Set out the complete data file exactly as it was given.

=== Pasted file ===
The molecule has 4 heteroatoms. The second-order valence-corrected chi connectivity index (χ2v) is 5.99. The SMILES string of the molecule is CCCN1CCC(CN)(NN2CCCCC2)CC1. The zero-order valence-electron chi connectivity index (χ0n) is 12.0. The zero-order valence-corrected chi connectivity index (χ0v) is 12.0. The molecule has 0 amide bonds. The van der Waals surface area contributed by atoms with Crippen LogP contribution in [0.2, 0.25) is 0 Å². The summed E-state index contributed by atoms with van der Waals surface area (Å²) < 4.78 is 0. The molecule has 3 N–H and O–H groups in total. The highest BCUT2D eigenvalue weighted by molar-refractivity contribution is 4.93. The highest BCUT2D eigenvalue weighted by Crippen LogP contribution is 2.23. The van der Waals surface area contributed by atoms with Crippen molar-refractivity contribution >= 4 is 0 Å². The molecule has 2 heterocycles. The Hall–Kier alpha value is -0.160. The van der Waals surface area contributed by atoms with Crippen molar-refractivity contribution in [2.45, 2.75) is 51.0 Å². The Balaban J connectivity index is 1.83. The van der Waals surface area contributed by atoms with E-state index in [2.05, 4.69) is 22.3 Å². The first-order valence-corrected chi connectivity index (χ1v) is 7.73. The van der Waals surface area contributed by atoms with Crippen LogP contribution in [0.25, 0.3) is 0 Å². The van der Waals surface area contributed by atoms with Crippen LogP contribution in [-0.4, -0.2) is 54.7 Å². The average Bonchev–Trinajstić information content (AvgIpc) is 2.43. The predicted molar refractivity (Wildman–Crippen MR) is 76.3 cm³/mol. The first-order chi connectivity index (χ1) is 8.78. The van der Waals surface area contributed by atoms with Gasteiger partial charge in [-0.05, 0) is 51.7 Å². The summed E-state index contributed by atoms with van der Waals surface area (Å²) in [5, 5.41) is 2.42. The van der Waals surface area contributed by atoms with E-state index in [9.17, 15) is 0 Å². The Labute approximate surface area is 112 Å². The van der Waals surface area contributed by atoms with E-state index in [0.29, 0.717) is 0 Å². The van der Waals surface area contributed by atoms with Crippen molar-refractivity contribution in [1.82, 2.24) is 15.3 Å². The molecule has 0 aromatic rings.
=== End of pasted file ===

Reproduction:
The molecule has 4 heteroatoms. The second-order valence-corrected chi connectivity index (χ2v) is 5.99. The SMILES string of the molecule is CCCN1CCC(CN)(NN2CCCCC2)CC1. The zero-order valence-electron chi connectivity index (χ0n) is 12.0. The zero-order valence-corrected chi connectivity index (χ0v) is 12.0. The molecule has 0 amide bonds. The van der Waals surface area contributed by atoms with Crippen LogP contribution in [0.2, 0.25) is 0 Å². The summed E-state index contributed by atoms with van der Waals surface area (Å²) < 4.78 is 0. The molecule has 3 N–H and O–H groups in total. The highest BCUT2D eigenvalue weighted by molar-refractivity contribution is 4.93. The highest BCUT2D eigenvalue weighted by Crippen LogP contribution is 2.23. The van der Waals surface area contributed by atoms with Crippen molar-refractivity contribution >= 4 is 0 Å². The molecule has 2 heterocycles. The Hall–Kier alpha value is -0.160. The van der Waals surface area contributed by atoms with Crippen molar-refractivity contribution in [2.45, 2.75) is 51.0 Å². The Balaban J connectivity index is 1.83. The van der Waals surface area contributed by atoms with E-state index in [2.05, 4.69) is 22.3 Å². The first-order valence-corrected chi connectivity index (χ1v) is 7.73. The van der Waals surface area contributed by atoms with Crippen LogP contribution in [0.25, 0.3) is 0 Å². The van der Waals surface area contributed by atoms with Crippen LogP contribution in [-0.4, -0.2) is 54.7 Å². The average Bonchev–Trinajstić information content (AvgIpc) is 2.43. The predicted molar refractivity (Wildman–Crippen MR) is 76.3 cm³/mol. The first-order chi connectivity index (χ1) is 8.78. The van der Waals surface area contributed by atoms with Gasteiger partial charge in [-0.05, 0) is 51.7 Å². The summed E-state index contributed by atoms with van der Waals surface area (Å²) in [5, 5.41) is 2.42. The van der Waals surface area contributed by atoms with E-state index in [9.17, 15) is 0 Å². The Labute approximate surface area is 112 Å². The van der Waals surface area contributed by atoms with E-state index in [0.29, 0.717) is 0 Å². The van der Waals surface area contributed by atoms with Crippen molar-refractivity contribution in [1.82, 2.24) is 15.3 Å². The molecule has 0 aromatic rings.